Thanks to the world of mobiles, sleeker laptops and tablets, use cases of Wi-Fi and Bluetooth being used simultaneous are becoming very common now. This interaction takes a look at the broad trends in the wireless communication technology. Rajiv Kapur, managing director, Broadcom India, speaks with Dilin Anand of EFY
Q. Broadcom recently released chips for 5G Wi-Fi and Bluetooth Smart. Should the designer of an Internet of Things (IoT) product consider a single standard wireless chip or a multi-standard one?
A. Not only are these sleek devices becoming thinner and smaller, you can no longer take the radio of both, keep it separate and shield it from each other. Also, no longer are these being used one at a time; these are being used simultaneously. That means you are on a Bluetooth headset while you are also streaming something on Wi-Fi.
What chip vendors like us have done to stay ahead is to integrate Wi-Fi and Bluetooth on the same silicon and invest in the radio frequency (RF) side to make the co-existence simultaneous and non-interfering. While integration makes additional features cheaper, a key point remains that you only take what you need. The IoT application decides whether you need one or two or more connectivity solutions.
Q. What drives adoption of near field communication technology (NFC) in consumer electronics space?
A. NFC was earlier misunderstood to be a payments topic. There is another use case of NFC, which is called tap-and-share or tap-and-pair.
Consider the following: I take my phone and tap it on my TV, and this simple tapping helps pair the two devices, instead of the complexity of Bluetooth pairing.
Q. How is this technology shaping up for the automotive market?
A. The reason it is now playing a role in automotive is because of mobiles that are starting to adopt NFC. Computers and mobiles have picked up Wi-Fi and Bluetooth and are now starting to pick up NFC.
It is hard for other devices to ignore the fact that these will have to communicate with a mobile or a computer. So, the de facto standard will be one of these three. And automotive is picking NFC because an automobile can have multiple people sitting in it and NFC is more convenient.
Q. What exciting trends do you see in connected cars?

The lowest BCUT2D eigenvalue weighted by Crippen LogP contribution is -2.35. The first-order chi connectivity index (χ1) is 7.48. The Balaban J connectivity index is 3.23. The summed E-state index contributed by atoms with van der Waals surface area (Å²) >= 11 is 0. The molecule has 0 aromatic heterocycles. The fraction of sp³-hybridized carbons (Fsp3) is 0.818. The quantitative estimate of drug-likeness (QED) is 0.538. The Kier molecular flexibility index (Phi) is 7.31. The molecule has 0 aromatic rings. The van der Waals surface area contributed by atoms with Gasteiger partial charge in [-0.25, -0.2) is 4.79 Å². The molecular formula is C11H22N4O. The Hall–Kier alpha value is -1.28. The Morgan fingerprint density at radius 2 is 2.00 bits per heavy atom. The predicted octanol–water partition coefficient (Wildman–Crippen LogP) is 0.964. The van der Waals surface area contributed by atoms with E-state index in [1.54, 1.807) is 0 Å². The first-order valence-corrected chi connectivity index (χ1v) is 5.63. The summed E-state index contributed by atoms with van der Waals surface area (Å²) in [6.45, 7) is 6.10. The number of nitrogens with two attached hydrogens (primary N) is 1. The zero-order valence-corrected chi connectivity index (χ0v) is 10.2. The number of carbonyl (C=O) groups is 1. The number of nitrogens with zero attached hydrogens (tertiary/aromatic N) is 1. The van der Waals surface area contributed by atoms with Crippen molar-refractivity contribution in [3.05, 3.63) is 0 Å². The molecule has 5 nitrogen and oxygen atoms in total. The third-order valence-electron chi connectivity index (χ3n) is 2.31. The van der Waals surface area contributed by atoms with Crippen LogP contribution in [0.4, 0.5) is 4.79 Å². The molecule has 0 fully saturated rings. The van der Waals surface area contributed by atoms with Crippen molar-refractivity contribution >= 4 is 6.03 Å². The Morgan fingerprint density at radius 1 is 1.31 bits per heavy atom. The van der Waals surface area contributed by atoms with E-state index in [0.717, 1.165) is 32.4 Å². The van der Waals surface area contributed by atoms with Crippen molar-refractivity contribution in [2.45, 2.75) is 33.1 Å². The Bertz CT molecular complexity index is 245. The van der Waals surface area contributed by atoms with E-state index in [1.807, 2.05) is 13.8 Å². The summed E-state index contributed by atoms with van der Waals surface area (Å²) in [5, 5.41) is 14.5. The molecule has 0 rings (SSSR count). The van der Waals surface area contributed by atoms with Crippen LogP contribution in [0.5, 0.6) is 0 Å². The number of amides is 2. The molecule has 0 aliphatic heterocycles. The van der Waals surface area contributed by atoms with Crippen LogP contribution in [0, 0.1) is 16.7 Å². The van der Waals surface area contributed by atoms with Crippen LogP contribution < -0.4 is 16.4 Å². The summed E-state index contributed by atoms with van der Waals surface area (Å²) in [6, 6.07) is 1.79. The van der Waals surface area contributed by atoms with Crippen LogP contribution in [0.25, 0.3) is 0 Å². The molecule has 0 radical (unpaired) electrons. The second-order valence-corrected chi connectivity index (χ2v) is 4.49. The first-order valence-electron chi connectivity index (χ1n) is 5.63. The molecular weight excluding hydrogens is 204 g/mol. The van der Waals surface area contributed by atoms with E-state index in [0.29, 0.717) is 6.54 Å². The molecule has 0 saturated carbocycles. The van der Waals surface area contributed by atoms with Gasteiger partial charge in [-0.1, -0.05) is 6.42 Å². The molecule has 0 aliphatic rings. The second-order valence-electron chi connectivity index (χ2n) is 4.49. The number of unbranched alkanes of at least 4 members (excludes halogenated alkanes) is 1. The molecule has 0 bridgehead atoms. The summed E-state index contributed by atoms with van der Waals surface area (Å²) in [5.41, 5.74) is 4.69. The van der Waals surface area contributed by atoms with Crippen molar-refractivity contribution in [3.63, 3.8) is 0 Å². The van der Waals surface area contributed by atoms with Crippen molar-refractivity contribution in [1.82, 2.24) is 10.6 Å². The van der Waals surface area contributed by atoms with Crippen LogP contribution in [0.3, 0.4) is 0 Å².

A. The most interesting trend is the whole universe of Ethernet that had previously been outside the car. There is a lot happening based on Ethernet, which includes video surveillance, video conferencing, audio streaming and data movement, among others.
The purpose is to leverage the universe of Ethernet to give better vehicles. For example, the rear camera can be an Ethernet based camera.
We actually invented how Ethernet can be distributed over thin cables. It is a standard now but we invented it.
Q. Any other emerging trends you see in wireless communication technology?
A. Technology has been simplified enough to make it implementable by everybody. For example, when Nike first came out with the shoe that has Bluetooth talking to your iPhone, they came to us because this was a use case implementation that required us to invest in making sure it worked. We are constantly implementing improved solutions—sometimes in software and sometimes hardware—to keep evolving the use of that technology.
The IoT is a great example. We are pushing Bluetooth and Wi-Fi standards and implementations to be IoT friendly, to consume lower power and be easier to use.
Q. What is holding back the telecommunications tower technology in India?
A. Mobile backhaul is one of the weaker links. You can throw more users at the base transceiver station (BTS) and upgrade the BTS accordingly so as to not hit any bottlenecks. In India, 90 per cent of mobile towers are still connected wirelessly. If you can wire-connect it, the capacity is high, and it is not the bottleneck anymore. But there is a limit to how much you can connect with wire.
We keep complaining about call drops. This is actually one of the resulting effects of bottlenecks. It depends on implementation and in our case, a higher-capacity backhaul is needed.
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